The Saints won a great game yesterday and while they were doing it we consumed copious amounts of chicken wings, pizza, nachos and beer.
And then I got to thinking about how often people in north america (and I’m sure all over the world) get together to celebrate various events and holidays with large feasts.
This is just a short list of event that involve a significant degree of overeating:
4. Halloween (not a formal dinner, just way too much candy and chocolate)
6. 4th of July (USA) July 1st (Canada)
7. Your birthday
8. Your significant others birthday
9. The birthday of anyone in your family
10. Aug 1st long weekend
11. New Years Eve
12. St Patricks Day (Beer, lots of beer)
13. Any long weekend in the summer that I haven’t mentioned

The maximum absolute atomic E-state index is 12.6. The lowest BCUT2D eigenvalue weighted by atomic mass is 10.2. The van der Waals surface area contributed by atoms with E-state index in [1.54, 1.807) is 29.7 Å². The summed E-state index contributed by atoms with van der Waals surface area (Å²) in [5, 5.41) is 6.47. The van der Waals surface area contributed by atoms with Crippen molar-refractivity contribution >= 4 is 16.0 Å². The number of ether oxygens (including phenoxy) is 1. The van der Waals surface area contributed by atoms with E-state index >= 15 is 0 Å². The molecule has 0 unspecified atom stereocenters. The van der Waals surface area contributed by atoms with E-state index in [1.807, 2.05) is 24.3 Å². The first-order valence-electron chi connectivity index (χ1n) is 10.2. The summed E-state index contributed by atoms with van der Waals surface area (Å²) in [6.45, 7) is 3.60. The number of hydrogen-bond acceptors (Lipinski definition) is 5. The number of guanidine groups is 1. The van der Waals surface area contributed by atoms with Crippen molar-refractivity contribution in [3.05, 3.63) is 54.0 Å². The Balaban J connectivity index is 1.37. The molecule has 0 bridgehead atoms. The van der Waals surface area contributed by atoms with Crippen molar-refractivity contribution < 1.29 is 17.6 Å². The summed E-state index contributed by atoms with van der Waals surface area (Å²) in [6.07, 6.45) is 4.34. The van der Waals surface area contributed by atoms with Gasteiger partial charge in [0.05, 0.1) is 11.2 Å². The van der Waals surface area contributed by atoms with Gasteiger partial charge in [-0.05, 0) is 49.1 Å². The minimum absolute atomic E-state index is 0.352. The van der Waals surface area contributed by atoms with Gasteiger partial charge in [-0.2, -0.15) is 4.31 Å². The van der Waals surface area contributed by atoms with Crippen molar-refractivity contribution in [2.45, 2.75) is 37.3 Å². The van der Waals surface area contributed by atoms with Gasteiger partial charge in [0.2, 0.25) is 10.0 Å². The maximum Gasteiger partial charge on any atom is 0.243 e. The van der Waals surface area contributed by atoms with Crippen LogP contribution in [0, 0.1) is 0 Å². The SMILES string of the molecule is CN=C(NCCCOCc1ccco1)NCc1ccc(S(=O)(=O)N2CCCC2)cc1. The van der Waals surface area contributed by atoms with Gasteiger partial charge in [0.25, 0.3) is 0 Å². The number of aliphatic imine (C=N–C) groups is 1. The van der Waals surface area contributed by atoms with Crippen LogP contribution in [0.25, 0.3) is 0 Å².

And I’m sure there are many other days that are special in your yearly routine that I haven’t even mentioned here. Most social gatherings around holidays and big events usually revolve around some sort of feast. If you attend these holiday gatherings and partake in the feast then you probably eat well above your BMR for that day.
Lets say you had 15 big overeating events (like the list above) per year. If you overeat by a total of 1500 calories on the day of each event, and went back to eating at BMR maintenance for the rest of the year you would still likely gain over 6 lbs of fat each year.
And in reality I’m probably being conservative. In many cases every single weekend of the year has at least one big night out of eating for many people…but I’m sure you get the point.
Every time you have a big eating day, you have to offset it with a small eating day otherwise those extra calories will be stored as fat and never be burned off. It’s just simple accounting and budgeting that most of us forget to do.
So like I said in yesterdays post, today is about a 1000-1100 calorie day for me, and tomorrow will be the same. This should offset the extra calories I ate at our superbowl party on sunday.